Enter editors Pauline Minevich (associate professor in the Department of Music, University of Regina) and Ellen Waterman (dean of the School of Music and  professor of musicologies at Memorial University of Newfoundland), who collected the disparate papers presented at the 2007 international conference "Intersections: Music and Sound, Music and Identity," held in Regina, and published them and a DVD of the presenters' audio and video explorations with sound in the book Art of Immersive Soundscapes. Combining science and art, rural and urban, nature and technology, macro and micro, the featured composers in this book show us a fresh and interesting way to experience and understand our social and physical worlds.

The interdisciplinary "soundscape movement" began in the 1960s at BC's Simon Fraser University, when composer R. Murray Schafer (and grad students) wanted to spotlight the "critical lack of attention to our sound environment, and its effects on our well-being." They sought to increase public awareness of sound environments, including noise pollution, and how those environments impacted on people. Schafer differentiated "hi-fi" environments (harmonious sounds, ie: streams, with low ambient noise) and "lo-fi" environments ("the confusing 'noise' of modern life"). The composer felt that, like music, soundscapes had the ability to "enrich the inner lives of the creator and listener," and he and his students collected sound from Canadian cities and European villages. From this they created "aural images".

The "immersive" aspect is the "social life of sounds," ie: "the myriad reflections, refractions, and reverberations that depend on the configuration of a particular performing space."

Practical examples include John Wynne's work with sound at a hospital in London, England. Using recordings and photography, Wynne provides the experience of "lying in the next bed trying to interpret" what's going on with a neighbouring patient. The project stimulates imagination.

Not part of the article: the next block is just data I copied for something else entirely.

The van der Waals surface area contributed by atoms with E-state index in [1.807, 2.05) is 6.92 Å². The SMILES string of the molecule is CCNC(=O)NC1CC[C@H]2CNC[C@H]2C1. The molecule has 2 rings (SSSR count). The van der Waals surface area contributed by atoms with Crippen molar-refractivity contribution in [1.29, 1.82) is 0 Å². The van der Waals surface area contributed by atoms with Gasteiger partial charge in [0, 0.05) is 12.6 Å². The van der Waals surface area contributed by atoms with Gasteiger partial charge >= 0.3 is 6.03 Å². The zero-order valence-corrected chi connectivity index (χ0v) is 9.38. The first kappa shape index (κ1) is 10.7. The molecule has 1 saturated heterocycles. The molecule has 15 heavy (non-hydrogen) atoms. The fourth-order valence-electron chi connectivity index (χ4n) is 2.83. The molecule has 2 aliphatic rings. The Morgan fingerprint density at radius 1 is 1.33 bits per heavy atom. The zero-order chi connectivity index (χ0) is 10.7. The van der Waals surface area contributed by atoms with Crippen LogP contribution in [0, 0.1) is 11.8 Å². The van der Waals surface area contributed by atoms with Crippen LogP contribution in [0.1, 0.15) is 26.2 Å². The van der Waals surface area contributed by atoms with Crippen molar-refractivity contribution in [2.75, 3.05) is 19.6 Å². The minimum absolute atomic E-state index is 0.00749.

Contributor Andrea Polli discusses the history of music from natural processes, ie: Aeolian harps and wind chimes, Balinese bamboo organs, and the light whistles attaches to the tails of young pigeons in China that produce "an open air concert".

Gabriele Proy's Austrian project, Waldviertel: A Soundscape Composition, was one of the most accessible, and his recording among my favourite. He designed his soundscape to represent a "portrait of a day," using only nature sounds, church bells, and a fire siren (played Saturdays at noon) … things that represented his fond childhood memories of this forested rural region. He combined these "sound memories" and layered them with meanings.
Like reading poetry, engaged "listening" gives us pause, and opens us to deeper realms of perception. Sound like a great idea? If you agree, you'll gain much from this illuminating text (which includes photos and charts) and the accompanying DVD.   

“Shaping a World Already Made: Landscape and Poetry of the Canadian Prairies"
By Carl J. Tracie
Published by University of Regina Press
Review by Shelley A. Leedahl
$27.95  ISBN 9-780889-773936

The respectful and sweeping premise for this new book – the brainchild of author/cultural geographer Carl J. Tracie – is to "make meaningful observations about the interconnected themes of poetry, landscape, perception, paradox, and mystery on the [Canadian] prairies." In his examination of the poetry of place, Tracie seeks to view the prairie landscape "through the lens of poetry," and asks how the physical elements impact on poets and their work, and how their representation of the landscape influences readers' ("residents and outsiders") vision of this land.

A self-professed fan of poetry, rather than a poet himself, Tracie analyzed the work of nine "prairie" poets (they might not currently live on the prairies, but their work demonstrates "a long attachment" to it), including Di Brandt, Lorna Crozier, John Newlove, Tim Lilburn, and Eli Mandel, and found commonalities and differences in their subjects, sentiments, and styles. He also refers to the work of a number of Indigenous poets, including Louise Halfe and Marilyn Dumont.

Why would a cultural geographer use poetry to better explain a place? As John Warkentin states in the introduction, it's not uncommon for geographers to turn to the arts, as they offer "a more profound sense of region and the life of the people who live in it." Perception, imagination, memory, and myth all contribute to a sense of place and how one interacts with it. Tracie says poetry's concision and imagistic nature "gives us a sense of region defined by resonances."

The author starts with the obvious: the poets' treatments of land and sky - what he calls the "enduring elements." As a reader and a writer, I was interested in how the various poets portrayed similar features. Dennis Cooley writes of "an enormous sky far as you can see" and telephone posts that "[stipple] the prairie," whereas Lorna Crozier - whose work Tracie often found to include spiritual elements - writes "God had to stretch and stretch the sky to hold it." Patrick Friesen's sky is "a blue silk umbrella/arching over the city."

The text includes work that both venerates and laments elements of the prairie (ie: winter) and prairie life. Eli Mandel writes evocatively - if not fondly - of snow in his poem "Blizzard": "sluff of a dead god/in whose hair/like fleas/we are white entangled knots."